Swept down the footpath
like McDonalds’ wrappings
the Adelaide-igentsia blows in.
A bit crumpled –
it’s Friday after all.
We’ve all come tonight…
The upright and responsible,
With the week on their faces –
Old weight on Armani shoulders.
The ancient and crippled
With cane and accomplice
For Bethsaida’s plunge.
The young and aspiring,
loaded up with things to do
and someone to be.
The bored and ignored
stuck deep in the having
and having been.
We all shuffle and crank ourselves
into slots and corners
to hear honey sweet music.
And it comes.
It flows and smooths
like the great trickle that spills
until its mountain stream
slows to the plains
and delta fruitfulness.
We are composed.
Sharonne Price 2011
What if you blew me away, Lord,
On this gentle waft of a breeze,
Across the white lace petticoat
And the wide-spread skirt of the seas?
Beyond seductive aqua
To bluer, sapphire deep,
Where whales lament in baritone,
And languid dugongs weep.
There is another haunting here.
I hear a faint faint bell,
And muted moans of shipwrecks
Swaying slowly in the swell.
This is a turgid highway
Of migrants, winged and finned,
Of nomads, pranksters, pilgrims
With bearings deep within.
So when I’m blown out seaward
I’ll hear the signs and sighs
Of travellers who have been this way
Their history in their cries.
But I’ll hover in still moment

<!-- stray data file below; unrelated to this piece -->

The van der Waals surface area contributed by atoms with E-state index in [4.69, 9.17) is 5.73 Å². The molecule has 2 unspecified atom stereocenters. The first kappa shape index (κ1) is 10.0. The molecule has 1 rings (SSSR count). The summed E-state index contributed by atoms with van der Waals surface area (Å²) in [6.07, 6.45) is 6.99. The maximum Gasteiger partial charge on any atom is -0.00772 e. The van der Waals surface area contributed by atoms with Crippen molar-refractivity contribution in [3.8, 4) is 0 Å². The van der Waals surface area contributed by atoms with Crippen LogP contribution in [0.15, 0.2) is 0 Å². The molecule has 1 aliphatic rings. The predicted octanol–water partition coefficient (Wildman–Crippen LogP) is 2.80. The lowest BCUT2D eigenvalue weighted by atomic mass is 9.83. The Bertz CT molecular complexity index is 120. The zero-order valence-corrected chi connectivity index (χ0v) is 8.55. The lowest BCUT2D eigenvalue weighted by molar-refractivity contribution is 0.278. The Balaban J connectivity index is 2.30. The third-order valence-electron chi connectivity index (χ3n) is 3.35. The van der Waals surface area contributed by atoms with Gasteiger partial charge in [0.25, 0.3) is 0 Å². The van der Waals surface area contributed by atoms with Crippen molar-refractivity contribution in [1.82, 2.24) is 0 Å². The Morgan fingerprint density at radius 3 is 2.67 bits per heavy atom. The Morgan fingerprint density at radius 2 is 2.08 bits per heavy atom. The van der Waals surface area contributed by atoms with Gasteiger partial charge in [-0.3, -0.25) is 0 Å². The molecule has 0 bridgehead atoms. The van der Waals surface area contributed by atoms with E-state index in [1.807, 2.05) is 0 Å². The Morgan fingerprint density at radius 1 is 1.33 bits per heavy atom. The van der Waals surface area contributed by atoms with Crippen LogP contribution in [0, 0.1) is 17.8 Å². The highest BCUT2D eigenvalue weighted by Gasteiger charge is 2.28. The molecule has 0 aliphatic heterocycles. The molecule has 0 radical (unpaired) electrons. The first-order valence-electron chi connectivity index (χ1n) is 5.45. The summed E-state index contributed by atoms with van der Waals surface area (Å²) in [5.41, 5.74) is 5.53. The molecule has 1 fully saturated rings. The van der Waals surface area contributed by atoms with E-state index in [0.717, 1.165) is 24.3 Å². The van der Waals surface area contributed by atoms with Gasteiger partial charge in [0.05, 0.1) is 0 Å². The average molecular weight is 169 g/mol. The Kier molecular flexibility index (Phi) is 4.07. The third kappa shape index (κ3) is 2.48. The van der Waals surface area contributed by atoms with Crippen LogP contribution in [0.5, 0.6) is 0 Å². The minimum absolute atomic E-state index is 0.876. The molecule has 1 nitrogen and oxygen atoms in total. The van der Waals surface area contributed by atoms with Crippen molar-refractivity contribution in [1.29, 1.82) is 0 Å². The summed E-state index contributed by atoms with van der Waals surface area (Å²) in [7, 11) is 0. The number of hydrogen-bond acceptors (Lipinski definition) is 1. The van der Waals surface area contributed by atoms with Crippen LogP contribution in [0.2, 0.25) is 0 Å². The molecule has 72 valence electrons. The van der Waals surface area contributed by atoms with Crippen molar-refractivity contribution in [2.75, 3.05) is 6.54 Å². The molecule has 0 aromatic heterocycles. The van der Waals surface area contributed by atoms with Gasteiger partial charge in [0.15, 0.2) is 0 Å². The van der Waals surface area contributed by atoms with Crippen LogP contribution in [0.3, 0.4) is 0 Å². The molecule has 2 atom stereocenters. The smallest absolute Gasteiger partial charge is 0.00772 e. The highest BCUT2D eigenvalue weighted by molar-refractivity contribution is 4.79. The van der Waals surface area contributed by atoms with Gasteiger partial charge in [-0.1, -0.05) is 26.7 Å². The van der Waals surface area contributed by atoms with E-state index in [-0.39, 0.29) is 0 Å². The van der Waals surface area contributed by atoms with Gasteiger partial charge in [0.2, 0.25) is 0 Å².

And despite the wind blast, sing,
My compass will direct my flight
To your antipodean spring.
Sharonne Price October 2011
In this dappled mountain clearing
Razor light captures the tiniest joys.
A flicker of leaf
floats to the forest floor.
Insect wings sparkle pink, then blue,
then disappear in flight once more.
Magic in the morning.
Maybe half-light brings its blessings,
hard baked truths no more to teach,
but here in filtered shafts of sunlight,
moments glisten into speech.
Sharonne Price 2017
On Visiting the Cathedral at Wells (UK)
They laid my flesh under granded stone
And carved my name with praise,
An epithet to do me proud.
And catch the tourist gaze.
The feet of pilgrims since have trod
four hundred years or more.
I’ve harkened to both heart and voice
in songs of rich and poor.
Now children bring their pencils
And scrub to find my name,
But the soles of a thousand penitents
Have dulled and dented fame.
Thanks that in this place of song
The stone is never cold,
It tells the tales of journeys long
And human hurt consoled.
The old grandmother tree
spreads herself at the Oval gate.
Generations of nests
cradle in her spreading arms.
She rocks and sways,
to the chimes of bells
and brisk cool gully breezes.
Old Adelaide she is, in place and posture.
Benevolent matriarch, guest of honour.
In silent commentary
she smiles upon her noisy brood.
She’ll indulge their excitements
at parties, fetes and festivals.
But higher praise she still reserves
for the strain into brighter lights.
She knows the prodigals all come home
with fortunes lost and made,
to wrestle with familiar odds
and take refuge in her shade.